by Rose LernerGenres: Historical Fiction, Romance
Self-effacing, overworked bookkeeper Elie Benezet doesn’t have time to be in love. Too bad he already is—with his favorite client, Augustus Brine. The Royal Navy sailing master is kind, handsome, and breathtakingly competent. He’s also engaged to his childhood sweetheart. And now that his prize money is coming in after years of delay, he can afford to marry her…once Elie submits the final prize paperwork.
When Augustus comes home, determined to marry by the end of his brief leave, Elie does his best to set his broken heart aside and make it happen. But he’s interrupted by one thing after another: other clients, the high holidays, his family’s relentless efforts to marry him off. Augustus isn’t helping by renting a room down the hall, shaving shirtless with his door open, and inviting Elie to the public baths. If Elie didn’t know better, he’d think Augustus didn’t want to get married.
To cap it all off, Augustus’s fiancée arrives in town, senses that Elie has a secret, and promptly accuses him of embezzling. Has Elie’s doom been sealed…or is there still time to change his fate?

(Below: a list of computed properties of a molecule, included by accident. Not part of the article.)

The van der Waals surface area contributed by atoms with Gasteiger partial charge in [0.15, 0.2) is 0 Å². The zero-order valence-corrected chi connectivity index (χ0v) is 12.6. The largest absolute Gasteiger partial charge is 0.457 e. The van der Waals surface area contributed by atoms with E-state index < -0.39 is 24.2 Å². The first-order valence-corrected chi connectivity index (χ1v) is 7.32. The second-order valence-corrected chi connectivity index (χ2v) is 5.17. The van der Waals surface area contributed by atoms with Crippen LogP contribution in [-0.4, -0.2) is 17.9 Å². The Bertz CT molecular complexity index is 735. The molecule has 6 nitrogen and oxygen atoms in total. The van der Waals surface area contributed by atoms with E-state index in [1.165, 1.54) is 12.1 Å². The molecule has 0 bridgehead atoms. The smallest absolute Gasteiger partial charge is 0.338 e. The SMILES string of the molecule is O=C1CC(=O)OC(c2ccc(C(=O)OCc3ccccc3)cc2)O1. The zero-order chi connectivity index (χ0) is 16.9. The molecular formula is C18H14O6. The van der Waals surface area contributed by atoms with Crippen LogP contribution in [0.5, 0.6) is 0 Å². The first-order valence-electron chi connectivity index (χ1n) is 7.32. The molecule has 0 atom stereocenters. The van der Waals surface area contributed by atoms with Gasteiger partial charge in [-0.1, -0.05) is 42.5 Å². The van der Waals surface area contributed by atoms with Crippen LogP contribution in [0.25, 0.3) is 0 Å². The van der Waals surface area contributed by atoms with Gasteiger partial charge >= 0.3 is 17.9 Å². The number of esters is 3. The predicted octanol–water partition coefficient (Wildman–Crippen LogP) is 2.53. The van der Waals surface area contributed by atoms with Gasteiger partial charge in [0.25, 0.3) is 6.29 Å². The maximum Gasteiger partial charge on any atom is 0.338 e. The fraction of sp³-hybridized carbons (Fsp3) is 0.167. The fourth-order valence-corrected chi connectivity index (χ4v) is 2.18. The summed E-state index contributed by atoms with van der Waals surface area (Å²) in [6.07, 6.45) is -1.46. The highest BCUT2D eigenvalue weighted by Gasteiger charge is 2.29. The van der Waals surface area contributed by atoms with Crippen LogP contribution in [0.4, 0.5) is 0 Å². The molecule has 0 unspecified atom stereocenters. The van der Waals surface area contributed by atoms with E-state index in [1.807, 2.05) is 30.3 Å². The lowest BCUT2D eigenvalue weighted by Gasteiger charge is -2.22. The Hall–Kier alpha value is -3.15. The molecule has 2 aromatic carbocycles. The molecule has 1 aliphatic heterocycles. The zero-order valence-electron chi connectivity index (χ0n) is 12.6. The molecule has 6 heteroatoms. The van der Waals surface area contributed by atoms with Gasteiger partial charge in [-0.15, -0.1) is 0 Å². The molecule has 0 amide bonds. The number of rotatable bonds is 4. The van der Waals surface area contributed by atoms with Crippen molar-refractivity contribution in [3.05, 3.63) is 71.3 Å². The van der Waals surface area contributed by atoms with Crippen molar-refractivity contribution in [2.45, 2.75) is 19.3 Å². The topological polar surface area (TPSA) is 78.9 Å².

Rose Lerner’s Sailor’s Delight is a slow burn, despite being a fairly short book, helped by the fact that there is a real sense of history between the two right from the start. The fact that Elie is Jewish and Brine is a sailor really shapes the story, through the Jewish holiday and Elie’s exploration of his feelings about and obligations toward people are all shaped by his beliefs and experiences as a Jewish man.
I don’t really know how to comment about the portrayal and whether it would satisfy someone looking for specifically Jewish queer romance (especially as Brine is not Jewish), but Rose Lerner has written in the past about being Jewish and the importance of Jewish representation, and I think the whole backbone of this book is about doing that.
The relationship between Elie and Brine is full of yearning. There’s obvious physical attraction as well, but also they obviously think about each other all the time, try to help one another, try to mesh their lives together, etc. It ends up surprisingly intense very quickly, and yet the steam level for the book is pretty low (no on-page sex).
All in all, it was one I enjoyed, though I needed the right moment for it — the intensity of Elie’s apparently unrequited longing was a bit much for me at one point, so I took a break from the book!